David Bowie


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Becoming the Change 5.

This is how I concluded my blog last week on what seems to be the promise of Piketty’s work:

It seems to me that some heavyweight mainstream economic thinking is emerging that might be very supportive co-operative/solidarity and other movements for alternative economics. But that still leaves us with the overarching problem of how do we generate the power to move our movements more dynamically.  

David Bowie’s recent death brought out a ton of responses and appreciations for his work and life. I was particularly affected by Simon Critchley’s tribute/reflection in the NYTimes. Simon is a philosopher I like a good bit. I hadn’t listened to Bowie much, but the title of the piece grabbed me: Nothing Remains: David Bowie’s Vision of Love. I had to read it. And it turned out to speak directly to how to “generate the power to move our movements more dynamically.”

Critchley says that “[a]t the core of Bowie’s music and his apparent negativity is a profound yearning for connection and, most of all, for love.” He expands:

Within Bowie’s negativity, beneath his apparent naysaying and gloom, one can hear a clear Yes, an absolute and unconditional affirmation of life in all of its chaotic complexity, but also its moments of transport and delight. For Bowie, I think, it is only when we clear away all the fakery of social convention, the popery and jiggery-pokery of organized religion and the compulsory happiness that plagues our culture that we can hear the Yes that resounds across his music. (emphasis added)

And this involves Bowie being a class-hero for Critchley:

…when I listen to Bowie’s songs I hear an extraordinary hope for transformation…This also has a political meaning. Bowie was often wrongly seen, particularly back in 1970s, as some kind of right-wing nationalist (I note, with some pleasure, that Bowie, unlike Mick Jagger and Paul McCartney, turned down the offer of a knighthood from the queen in 2003).

There’s another line from “Blackstar” that is particularly powerful. Bowie sings,

If I never see the English evergreens I’m running to
It’s nothing to me
It’s nothing to see

And finally:

What was being negated by Bowie was all the nonsense, the falsity, the accrued social meanings, traditions and morass of identity that shackle us, especially in relation to gender identity and class. His songs revealed how fragile all these meanings were and gave us the capacity for reinvention. They gave us the belief that our capacity for changes, was, like his, seemingly limitless. (emphasis added)

 

I am convinced that we all can learn how to generate our “capacity of reinvention” as he did.

Now I am not going to leave that sentence hanging out there as a sweet nothing. Critchley emphasizes Bowie’s “absolute and unconditional affirmation of life in all of its chaotic complexity.” Getting to that kind of affirmation involves a wicked ride through that “chaotic complexity” of life. Listen to his clear grasp of paradox and ambiguity in the “English Evergreen” verse. He seems to be saying I ran after fame even though it was “nothing to me,” nothing to get excited about.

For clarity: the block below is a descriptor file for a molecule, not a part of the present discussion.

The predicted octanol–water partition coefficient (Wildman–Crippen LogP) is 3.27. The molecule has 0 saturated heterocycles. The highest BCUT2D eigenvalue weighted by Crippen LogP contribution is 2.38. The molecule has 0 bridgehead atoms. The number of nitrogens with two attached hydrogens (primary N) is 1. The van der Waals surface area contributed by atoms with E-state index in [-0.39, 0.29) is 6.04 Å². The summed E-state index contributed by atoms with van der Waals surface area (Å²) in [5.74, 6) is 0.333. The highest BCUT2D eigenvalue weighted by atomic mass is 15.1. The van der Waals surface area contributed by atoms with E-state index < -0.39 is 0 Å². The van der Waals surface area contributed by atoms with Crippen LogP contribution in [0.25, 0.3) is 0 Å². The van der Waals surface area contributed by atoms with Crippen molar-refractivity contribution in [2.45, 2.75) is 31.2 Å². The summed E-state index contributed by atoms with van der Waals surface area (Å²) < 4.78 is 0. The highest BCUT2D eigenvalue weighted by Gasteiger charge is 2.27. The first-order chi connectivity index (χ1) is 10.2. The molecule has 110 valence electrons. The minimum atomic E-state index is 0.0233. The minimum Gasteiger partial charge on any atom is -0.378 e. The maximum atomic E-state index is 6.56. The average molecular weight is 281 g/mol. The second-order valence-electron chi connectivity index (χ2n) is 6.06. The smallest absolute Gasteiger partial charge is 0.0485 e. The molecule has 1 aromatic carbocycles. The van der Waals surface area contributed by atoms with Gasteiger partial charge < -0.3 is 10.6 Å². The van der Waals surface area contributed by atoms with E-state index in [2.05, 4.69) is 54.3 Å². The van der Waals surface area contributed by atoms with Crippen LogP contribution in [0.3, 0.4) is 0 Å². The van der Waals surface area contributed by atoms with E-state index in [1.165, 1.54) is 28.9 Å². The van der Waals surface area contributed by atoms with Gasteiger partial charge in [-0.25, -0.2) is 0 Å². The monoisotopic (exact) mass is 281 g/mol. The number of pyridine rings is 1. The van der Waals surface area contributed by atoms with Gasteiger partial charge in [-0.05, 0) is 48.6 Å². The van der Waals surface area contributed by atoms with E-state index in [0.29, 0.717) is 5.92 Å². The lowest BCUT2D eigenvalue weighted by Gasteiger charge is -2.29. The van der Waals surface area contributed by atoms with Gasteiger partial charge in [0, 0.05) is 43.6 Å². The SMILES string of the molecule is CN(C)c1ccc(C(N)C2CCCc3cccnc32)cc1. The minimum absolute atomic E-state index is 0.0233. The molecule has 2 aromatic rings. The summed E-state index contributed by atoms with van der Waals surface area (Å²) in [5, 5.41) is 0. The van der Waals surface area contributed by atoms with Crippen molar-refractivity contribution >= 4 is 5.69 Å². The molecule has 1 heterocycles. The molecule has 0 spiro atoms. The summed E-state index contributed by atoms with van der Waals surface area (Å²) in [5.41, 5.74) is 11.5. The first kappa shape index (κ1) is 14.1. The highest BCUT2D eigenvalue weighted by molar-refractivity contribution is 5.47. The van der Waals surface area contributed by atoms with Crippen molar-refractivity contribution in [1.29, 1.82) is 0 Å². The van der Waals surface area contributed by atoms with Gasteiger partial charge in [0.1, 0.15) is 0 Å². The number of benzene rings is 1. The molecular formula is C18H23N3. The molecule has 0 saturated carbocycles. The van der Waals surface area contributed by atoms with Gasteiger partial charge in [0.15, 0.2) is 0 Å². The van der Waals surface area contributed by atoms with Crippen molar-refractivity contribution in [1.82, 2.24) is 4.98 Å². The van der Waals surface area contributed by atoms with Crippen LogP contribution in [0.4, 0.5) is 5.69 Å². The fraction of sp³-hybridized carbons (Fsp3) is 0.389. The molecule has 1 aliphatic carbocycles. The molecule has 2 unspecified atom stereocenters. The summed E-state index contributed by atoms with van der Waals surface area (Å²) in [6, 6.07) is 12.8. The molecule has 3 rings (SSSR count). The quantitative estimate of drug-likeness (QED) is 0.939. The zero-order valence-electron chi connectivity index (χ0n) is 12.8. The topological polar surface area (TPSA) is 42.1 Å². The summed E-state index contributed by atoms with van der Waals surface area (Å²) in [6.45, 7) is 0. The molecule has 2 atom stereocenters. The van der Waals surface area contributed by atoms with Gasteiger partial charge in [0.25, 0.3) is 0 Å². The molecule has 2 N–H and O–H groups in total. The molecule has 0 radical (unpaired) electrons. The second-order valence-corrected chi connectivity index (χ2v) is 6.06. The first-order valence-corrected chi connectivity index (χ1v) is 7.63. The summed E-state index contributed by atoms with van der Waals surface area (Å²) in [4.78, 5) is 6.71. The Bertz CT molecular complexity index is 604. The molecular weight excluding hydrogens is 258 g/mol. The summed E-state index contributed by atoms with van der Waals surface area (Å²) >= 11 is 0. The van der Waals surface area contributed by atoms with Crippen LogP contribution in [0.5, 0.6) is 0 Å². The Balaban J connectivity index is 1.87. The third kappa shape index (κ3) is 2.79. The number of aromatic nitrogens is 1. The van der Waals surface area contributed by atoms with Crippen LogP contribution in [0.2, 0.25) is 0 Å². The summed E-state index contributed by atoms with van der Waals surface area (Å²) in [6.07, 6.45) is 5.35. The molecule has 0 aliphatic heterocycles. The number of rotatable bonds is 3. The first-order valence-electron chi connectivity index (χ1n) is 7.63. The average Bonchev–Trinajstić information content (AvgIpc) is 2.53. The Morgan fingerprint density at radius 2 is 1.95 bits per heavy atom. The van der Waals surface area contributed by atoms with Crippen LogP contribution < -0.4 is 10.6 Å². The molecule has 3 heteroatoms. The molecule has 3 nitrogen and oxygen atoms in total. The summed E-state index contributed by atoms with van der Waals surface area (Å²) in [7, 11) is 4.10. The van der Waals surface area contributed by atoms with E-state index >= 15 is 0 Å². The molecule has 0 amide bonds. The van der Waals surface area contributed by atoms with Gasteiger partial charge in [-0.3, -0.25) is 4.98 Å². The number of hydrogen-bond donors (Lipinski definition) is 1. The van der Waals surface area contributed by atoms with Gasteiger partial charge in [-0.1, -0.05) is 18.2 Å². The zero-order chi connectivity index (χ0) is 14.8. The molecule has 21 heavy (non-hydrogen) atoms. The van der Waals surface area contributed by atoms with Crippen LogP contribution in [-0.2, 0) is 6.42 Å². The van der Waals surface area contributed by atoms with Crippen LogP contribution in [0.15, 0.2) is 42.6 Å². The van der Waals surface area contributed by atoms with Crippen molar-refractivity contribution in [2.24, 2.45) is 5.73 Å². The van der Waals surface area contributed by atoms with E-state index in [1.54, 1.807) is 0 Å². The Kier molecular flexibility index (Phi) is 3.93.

Haven’t/aren’t we all doing that in one or many ways in our own lives. Me for sure, if not you. He seems to have been someone who drew power from immersing himself in his conflicts which he then used to transform himself by creating a wardrobe of identities. No dogmas. No “this is who I am.”

Although I didn’t pay much attention to his work, it was almost impossible not to get a sense that he was this character who kept becoming so many incarnations of himself. And, if Critchley is correct, he did this by embracing his dark side with his imagination and rejecting our social bullshit. Thus freeing himself of having to defend himself from these fixations he could soar in so many different ways.

As a result he was able over his long, long career to keep generating the power for having enormous impact through his reimagining the worlds of pop music, art and fashion. In the words of John Nichols of The Nation:

Like his intellectual icon, the unruly and unconfined socialist George Orwell, Bowie eschewed ideological predictability for boundary-breaking expeditions along the frontiers of cultural change.

Precisely what are movements want to do, but have not yet generated the imagination, focus, and power to do so.

Finally, Nichols speaks directly to the huge problem our movements have with getting visibility:

Bowie was sensual, Bowie was adventurous, and Bowie was a star. He remade himself as the fabulously androgynous Ziggy Stardust at a time when television was still airing new episodes of “Gunsmoke,” and Richard Nixon was in his first term as president. Suddenly, it seemed as if everything was changing very fast—and very much for the better. Mainstream media and mainstream politics were what they were; but there, on television and in the music magazines, was David Bowie casting seductive glances in the direction of Mick Ronson.

Yes, our movements could do wonders with Bowie’s kind of transformative guts, outlook, and energy.

 

P.S. I found Nichols’ description of Bowie as the ‘apolitical’ insurrectionist who taught us how to rebel” wonderfully paradoxical.

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